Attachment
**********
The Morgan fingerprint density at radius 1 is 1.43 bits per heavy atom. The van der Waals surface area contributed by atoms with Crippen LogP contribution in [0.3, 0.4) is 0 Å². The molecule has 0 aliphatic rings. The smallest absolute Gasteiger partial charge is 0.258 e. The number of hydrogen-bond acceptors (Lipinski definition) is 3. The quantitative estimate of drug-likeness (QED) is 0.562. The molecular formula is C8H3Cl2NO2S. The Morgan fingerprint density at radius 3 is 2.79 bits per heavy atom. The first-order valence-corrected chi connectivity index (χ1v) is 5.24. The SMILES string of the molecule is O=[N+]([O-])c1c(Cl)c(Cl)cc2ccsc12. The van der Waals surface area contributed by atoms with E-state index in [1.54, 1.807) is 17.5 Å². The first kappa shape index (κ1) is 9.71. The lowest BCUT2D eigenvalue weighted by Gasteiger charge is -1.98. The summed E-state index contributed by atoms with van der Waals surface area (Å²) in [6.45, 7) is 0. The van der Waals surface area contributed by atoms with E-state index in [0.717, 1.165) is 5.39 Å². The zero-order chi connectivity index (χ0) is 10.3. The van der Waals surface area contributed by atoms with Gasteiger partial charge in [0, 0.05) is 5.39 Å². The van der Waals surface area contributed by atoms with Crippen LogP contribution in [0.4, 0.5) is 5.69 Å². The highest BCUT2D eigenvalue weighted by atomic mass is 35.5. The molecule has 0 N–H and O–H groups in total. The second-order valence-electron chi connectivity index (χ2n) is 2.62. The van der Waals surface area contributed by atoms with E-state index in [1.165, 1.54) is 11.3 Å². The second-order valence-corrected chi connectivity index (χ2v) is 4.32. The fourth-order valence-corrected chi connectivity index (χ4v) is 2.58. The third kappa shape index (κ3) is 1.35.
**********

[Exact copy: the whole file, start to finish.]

The Morgan fingerprint density at radius 1 is 1.43 bits per heavy atom. The van der Waals surface area contributed by atoms with Crippen LogP contribution in [0.3, 0.4) is 0 Å². The molecule has 0 aliphatic rings. The smallest absolute Gasteiger partial charge is 0.258 e. The number of hydrogen-bond acceptors (Lipinski definition) is 3. The quantitative estimate of drug-likeness (QED) is 0.562. The molecular formula is C8H3Cl2NO2S. The Morgan fingerprint density at radius 3 is 2.79 bits per heavy atom. The first-order valence-corrected chi connectivity index (χ1v) is 5.24. The SMILES string of the molecule is O=[N+]([O-])c1c(Cl)c(Cl)cc2ccsc12. The van der Waals surface area contributed by atoms with E-state index in [1.54, 1.807) is 17.5 Å². The first kappa shape index (κ1) is 9.71. The lowest BCUT2D eigenvalue weighted by Gasteiger charge is -1.98. The summed E-state index contributed by atoms with van der Waals surface area (Å²) in [6.45, 7) is 0. The van der Waals surface area contributed by atoms with E-state index in [0.717, 1.165) is 5.39 Å². The zero-order chi connectivity index (χ0) is 10.3. The van der Waals surface area contributed by atoms with Gasteiger partial charge in [0, 0.05) is 5.39 Å². The van der Waals surface area contributed by atoms with Crippen LogP contribution in [0.4, 0.5) is 5.69 Å². The highest BCUT2D eigenvalue weighted by atomic mass is 35.5. The molecule has 0 N–H and O–H groups in total. The second-order valence-electron chi connectivity index (χ2n) is 2.62. The van der Waals surface area contributed by atoms with E-state index in [1.165, 1.54) is 11.3 Å². The second-order valence-corrected chi connectivity index (χ2v) is 4.32. The fourth-order valence-corrected chi connectivity index (χ4v) is 2.58. The third kappa shape index (κ3) is 1.35.